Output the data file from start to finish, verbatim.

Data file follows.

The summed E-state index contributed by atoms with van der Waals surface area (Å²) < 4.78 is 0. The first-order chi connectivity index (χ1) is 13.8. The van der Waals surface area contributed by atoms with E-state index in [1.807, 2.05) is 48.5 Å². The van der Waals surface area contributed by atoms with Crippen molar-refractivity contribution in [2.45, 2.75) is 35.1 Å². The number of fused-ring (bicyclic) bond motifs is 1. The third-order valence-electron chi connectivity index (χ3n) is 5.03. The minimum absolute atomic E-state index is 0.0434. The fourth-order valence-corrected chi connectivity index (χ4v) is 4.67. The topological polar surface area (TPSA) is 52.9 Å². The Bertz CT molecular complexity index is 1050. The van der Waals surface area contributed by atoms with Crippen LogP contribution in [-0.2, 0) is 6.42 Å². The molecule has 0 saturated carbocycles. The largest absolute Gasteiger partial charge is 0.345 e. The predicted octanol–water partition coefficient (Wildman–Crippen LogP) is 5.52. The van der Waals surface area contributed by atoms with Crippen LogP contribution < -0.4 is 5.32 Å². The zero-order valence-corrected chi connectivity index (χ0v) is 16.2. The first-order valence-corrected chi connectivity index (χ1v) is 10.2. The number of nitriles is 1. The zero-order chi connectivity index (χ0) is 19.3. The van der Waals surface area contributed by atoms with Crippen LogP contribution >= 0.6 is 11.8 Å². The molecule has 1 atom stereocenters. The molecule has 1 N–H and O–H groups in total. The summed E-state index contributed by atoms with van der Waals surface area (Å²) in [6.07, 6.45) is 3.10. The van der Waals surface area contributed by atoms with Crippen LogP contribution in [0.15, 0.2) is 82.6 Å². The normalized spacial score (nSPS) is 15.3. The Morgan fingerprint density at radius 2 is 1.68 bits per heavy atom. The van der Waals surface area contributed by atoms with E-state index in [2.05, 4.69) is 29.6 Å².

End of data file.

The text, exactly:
The summed E-state index contributed by atoms with van der Waals surface area (Å²) < 4.78 is 0. The first-order chi connectivity index (χ1) is 13.8. The van der Waals surface area contributed by atoms with E-state index in [1.807, 2.05) is 48.5 Å². The van der Waals surface area contributed by atoms with Crippen molar-refractivity contribution in [2.45, 2.75) is 35.1 Å². The number of fused-ring (bicyclic) bond motifs is 1. The third-order valence-electron chi connectivity index (χ3n) is 5.03. The minimum absolute atomic E-state index is 0.0434. The fourth-order valence-corrected chi connectivity index (χ4v) is 4.67. The topological polar surface area (TPSA) is 52.9 Å². The Bertz CT molecular complexity index is 1050. The van der Waals surface area contributed by atoms with Crippen LogP contribution in [-0.2, 0) is 6.42 Å². The molecule has 0 saturated carbocycles. The largest absolute Gasteiger partial charge is 0.345 e. The predicted octanol–water partition coefficient (Wildman–Crippen LogP) is 5.52. The van der Waals surface area contributed by atoms with Crippen LogP contribution < -0.4 is 5.32 Å². The zero-order valence-corrected chi connectivity index (χ0v) is 16.2. The first-order valence-corrected chi connectivity index (χ1v) is 10.2. The number of nitriles is 1. The zero-order chi connectivity index (χ0) is 19.3. The van der Waals surface area contributed by atoms with Crippen LogP contribution >= 0.6 is 11.8 Å². The molecule has 1 atom stereocenters. The molecule has 1 N–H and O–H groups in total. The summed E-state index contributed by atoms with van der Waals surface area (Å²) in [6.07, 6.45) is 3.10. The van der Waals surface area contributed by atoms with Crippen LogP contribution in [0.15, 0.2) is 82.6 Å². The normalized spacial score (nSPS) is 15.3. The Morgan fingerprint density at radius 2 is 1.68 bits per heavy atom. The van der Waals surface area contributed by atoms with E-state index in [2.05, 4.69) is 29.6 Å².